The gold standard in Test batting averages is Don Bradman's 99.94, achieved during a 52-match career. In bowling averages, it belongs to George Lohmann, who took wickets at 10.75 apiece in 18 Tests. In one-day internationals, Joel Garner's economy rate of 3.09 over 98 matches is far lower than those of the rest. These figures remain unsurpassed by anyone over the length of an entire career. A reader, however, wanted to know whether a batsman had enjoyed a sequence of 52 Tests as purple as Bradman's. We decided to find out, and also dig up bowlers who matched Lohmann and Garner during equivalent sequences of 18 Tests and 98 ODIs.
Bradman batted 80 innings in 52 Tests, scored 6996 runs at an average of 99.94, with 29 hundreds and 13 half-centuries. No one has come within 25 runs of that average or within 1000 runs of that aggregate in 52 consecutive Tests. Ricky Ponting was closest, relatively speaking, during his glory years between 2002 and 2006. During that time, Ponting scored 5813 runs at an average of 74.52, with 23 hundreds and 29 half-centuries. He averaged more than 50 against every team except Sri Lanka, against whom he made only 487 runs in eight innings at an average of 33. Ponting had several other hot streaks of 52 Tests, most beginning just before or after the one just cited, but we've included only his best in the table below.
Before Ponting, the player who had the most productive 52-Test streak was Garry Sobers. He played those matches for West Indies over 11 years, between 1957 and 1968, scoring 5468 runs in 88 innings at an average of 72.90. Before that period began, Sobers had averaged only 29.55, with no centuries, in 13 Tests from debut in 1954 to 1957. During those 52 Tests, however, Sobers also took 141 wickets at an average 33.59, giving him claim to the title of cricket's greatest allrounder.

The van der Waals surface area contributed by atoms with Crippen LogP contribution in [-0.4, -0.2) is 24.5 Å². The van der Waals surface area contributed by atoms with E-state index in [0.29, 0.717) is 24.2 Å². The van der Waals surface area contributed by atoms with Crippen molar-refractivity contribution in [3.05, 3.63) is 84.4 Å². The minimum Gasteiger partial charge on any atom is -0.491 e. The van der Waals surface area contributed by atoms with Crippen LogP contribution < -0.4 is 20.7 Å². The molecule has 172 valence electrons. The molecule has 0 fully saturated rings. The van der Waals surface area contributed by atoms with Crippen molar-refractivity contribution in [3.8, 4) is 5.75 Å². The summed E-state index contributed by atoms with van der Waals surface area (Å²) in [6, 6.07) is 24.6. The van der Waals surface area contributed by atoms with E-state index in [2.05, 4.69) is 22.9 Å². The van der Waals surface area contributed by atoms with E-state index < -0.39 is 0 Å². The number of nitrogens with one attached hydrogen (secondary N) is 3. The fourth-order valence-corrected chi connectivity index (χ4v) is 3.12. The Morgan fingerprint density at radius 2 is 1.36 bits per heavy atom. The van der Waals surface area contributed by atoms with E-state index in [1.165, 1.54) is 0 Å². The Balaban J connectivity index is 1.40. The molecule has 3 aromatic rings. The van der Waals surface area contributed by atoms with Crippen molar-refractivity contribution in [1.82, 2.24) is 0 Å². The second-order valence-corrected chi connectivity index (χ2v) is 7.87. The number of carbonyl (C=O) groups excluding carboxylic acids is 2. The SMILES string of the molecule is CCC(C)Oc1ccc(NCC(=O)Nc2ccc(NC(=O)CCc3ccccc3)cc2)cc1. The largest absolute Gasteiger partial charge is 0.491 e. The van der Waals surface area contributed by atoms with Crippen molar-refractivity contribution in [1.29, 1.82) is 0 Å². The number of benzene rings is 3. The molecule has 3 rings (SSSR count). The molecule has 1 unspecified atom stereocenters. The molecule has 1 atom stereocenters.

Jacques Kallis also had an impressive all-round record during a sequence of 52 Tests between 2001 and 2006. He scored 5127 runs at an average of 71.20 - the fourth best after Bradman, Ponting and Sobers - and also took 106 wickets at 36 apiece.
Lohmann played only 18 Tests between his debut in 1886 and 1896, and took 112 wickets at an average of 10.75. He still possesses the best strike rate (34.1) and is the quickest to 100 wickets (16 Tests). There was someone, however, who had an 18-match patch that was better than Lohmann's.
Johnny Briggs, who bowled left-arm orthodox for England between 1884 and 1899, finished his career with 118 wickets in 33 Tests at an average of 17.75. In 18 consecutive Tests, though, Briggs took 72 wickets at an average of 9.79.
In the table below, Muttiah Muralitharan is the only bowler whose entire 18-match sequence occurred in the 21st century. Murali averaged 17.42 during that period, between 2003 and 2005, and took 128 wickets, a tally that is second only to Sydney Barnes' 139. Barnes took 18 five-fors and six ten-wicket match hauls during his 18-Test stretch.
Garner played 98 one-day internationals between 1977 and 1987 and took 146 wickets at an average of 18.84. His most outstanding stat, however, was his economy - 3.09 per over. The next best economy rate belongs to Australian fast bowler Max Walker, but he played only 17 ODIs.
None of the other great bowlers, who played more matches than Garner did, have as miserly a 98-match sequence. Richard Hadlee came closest, finishing a 115-match career with an economy rate of 3.30, and conceding only 3.20 per over in 98 ODIs between March 1975 and January 1988.
Zimbabwe spinner Ray Price is perhaps the most surprising name in the table below. He has played 98 consecutive ODIs with an economy rate of 3.90. Price has, in fact, the best economy rate among present one-day bowlers, and is a fraction more miserly than Murali was too.